Behind all this is the far more fundamental issue of our planet's ability to sustain our meat and dairy-based diets – especially as global food demands grows.

Despite technological improvements, agriculture production is actually forecast to contract by 2pc per decade because of climate change at the same time that demand increases by 14pc. Join the dots and the picture that emerges is frightening.

We need leadership in this and the publication of our Government's bill on climate change is overdue. But how meaningful will it be?

Even if they and we accept the reality of the impending catastrophe, it's an entirely different challenge adapting the radical measures needed to avert the catastrophe. It's not a battle than can be fought in one day or on one front, but we can fight it if we want to badly enough.

I don't want the earth to be in terminal decline when I pass on. But am I willing to accept a windfarm in my backyard? Are you? What about GM foods? Are we willing to accept lower living standards as part of the battle against rising temperatures?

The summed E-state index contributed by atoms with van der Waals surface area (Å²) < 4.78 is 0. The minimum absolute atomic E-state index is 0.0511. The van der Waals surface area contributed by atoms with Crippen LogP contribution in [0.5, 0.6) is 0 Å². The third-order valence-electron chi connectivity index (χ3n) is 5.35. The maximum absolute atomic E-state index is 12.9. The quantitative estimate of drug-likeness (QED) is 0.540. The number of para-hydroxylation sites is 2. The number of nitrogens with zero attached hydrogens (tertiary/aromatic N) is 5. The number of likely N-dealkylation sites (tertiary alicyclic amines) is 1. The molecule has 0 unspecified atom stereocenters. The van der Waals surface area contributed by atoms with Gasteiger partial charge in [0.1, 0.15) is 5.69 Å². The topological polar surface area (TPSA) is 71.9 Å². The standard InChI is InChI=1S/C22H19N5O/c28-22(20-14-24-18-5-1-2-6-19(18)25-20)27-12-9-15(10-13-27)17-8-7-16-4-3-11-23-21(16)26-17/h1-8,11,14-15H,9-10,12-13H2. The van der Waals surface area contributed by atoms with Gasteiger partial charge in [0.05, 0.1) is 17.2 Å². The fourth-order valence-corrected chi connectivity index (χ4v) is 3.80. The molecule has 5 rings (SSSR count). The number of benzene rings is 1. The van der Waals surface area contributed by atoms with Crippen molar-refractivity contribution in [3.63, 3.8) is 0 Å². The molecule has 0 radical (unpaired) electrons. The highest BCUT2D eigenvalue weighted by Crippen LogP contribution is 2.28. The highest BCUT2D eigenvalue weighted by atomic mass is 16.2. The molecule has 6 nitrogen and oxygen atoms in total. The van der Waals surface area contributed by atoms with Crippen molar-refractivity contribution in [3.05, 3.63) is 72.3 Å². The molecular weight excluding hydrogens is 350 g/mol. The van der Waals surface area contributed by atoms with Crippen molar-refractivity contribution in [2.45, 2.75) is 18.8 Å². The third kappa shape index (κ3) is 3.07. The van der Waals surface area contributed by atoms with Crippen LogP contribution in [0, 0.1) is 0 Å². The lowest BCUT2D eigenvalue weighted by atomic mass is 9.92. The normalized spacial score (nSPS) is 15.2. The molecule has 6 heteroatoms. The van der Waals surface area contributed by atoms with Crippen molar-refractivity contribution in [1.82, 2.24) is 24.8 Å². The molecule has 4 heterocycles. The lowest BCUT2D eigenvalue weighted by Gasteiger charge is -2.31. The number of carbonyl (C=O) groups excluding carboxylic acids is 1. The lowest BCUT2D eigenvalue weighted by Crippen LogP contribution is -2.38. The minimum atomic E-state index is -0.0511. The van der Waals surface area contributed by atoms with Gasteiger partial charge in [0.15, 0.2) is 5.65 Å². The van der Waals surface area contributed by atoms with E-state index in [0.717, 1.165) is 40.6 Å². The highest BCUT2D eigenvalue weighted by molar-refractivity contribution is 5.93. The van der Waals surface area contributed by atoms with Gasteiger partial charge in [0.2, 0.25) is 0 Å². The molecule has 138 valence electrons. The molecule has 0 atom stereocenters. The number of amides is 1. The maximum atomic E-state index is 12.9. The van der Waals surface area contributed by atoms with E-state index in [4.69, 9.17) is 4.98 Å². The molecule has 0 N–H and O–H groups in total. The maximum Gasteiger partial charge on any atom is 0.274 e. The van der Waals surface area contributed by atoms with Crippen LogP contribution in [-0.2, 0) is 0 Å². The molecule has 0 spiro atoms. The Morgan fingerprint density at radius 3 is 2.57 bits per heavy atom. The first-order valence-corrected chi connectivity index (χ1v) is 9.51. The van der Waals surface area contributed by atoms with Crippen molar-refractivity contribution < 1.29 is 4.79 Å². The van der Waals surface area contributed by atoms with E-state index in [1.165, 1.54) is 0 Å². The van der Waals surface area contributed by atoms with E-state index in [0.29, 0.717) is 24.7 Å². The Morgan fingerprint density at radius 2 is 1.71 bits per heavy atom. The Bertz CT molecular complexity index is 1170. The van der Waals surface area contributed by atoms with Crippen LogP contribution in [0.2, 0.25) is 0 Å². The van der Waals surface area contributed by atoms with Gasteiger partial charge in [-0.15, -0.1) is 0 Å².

When I look to my own daily behaviour, I try to make an effort. I turn off lights, only turn on heat as needed, pull out plugs when they are not in use.

But I know there are other changes I could make. A school bus passes through the village less than a mile from our home, yet I drive our children the 10-mile round trip to school.

This routine began when the youngest started playschool. I excuse it to myself, saying that I have to drive them to meet the bus anyway ... and it's just as handy to keep going. Of course, we could walk or cycle to the village ... but it's a really busy road. So we don't.

I always try to wrap up on an upbeat note. This time, I can't. The IPCC report has already receded into the background. Meanwhile, we continue to gallop blindly and relentlessly towards the abyss.

Ann Fitzgerald can be contacted at

Indo Farming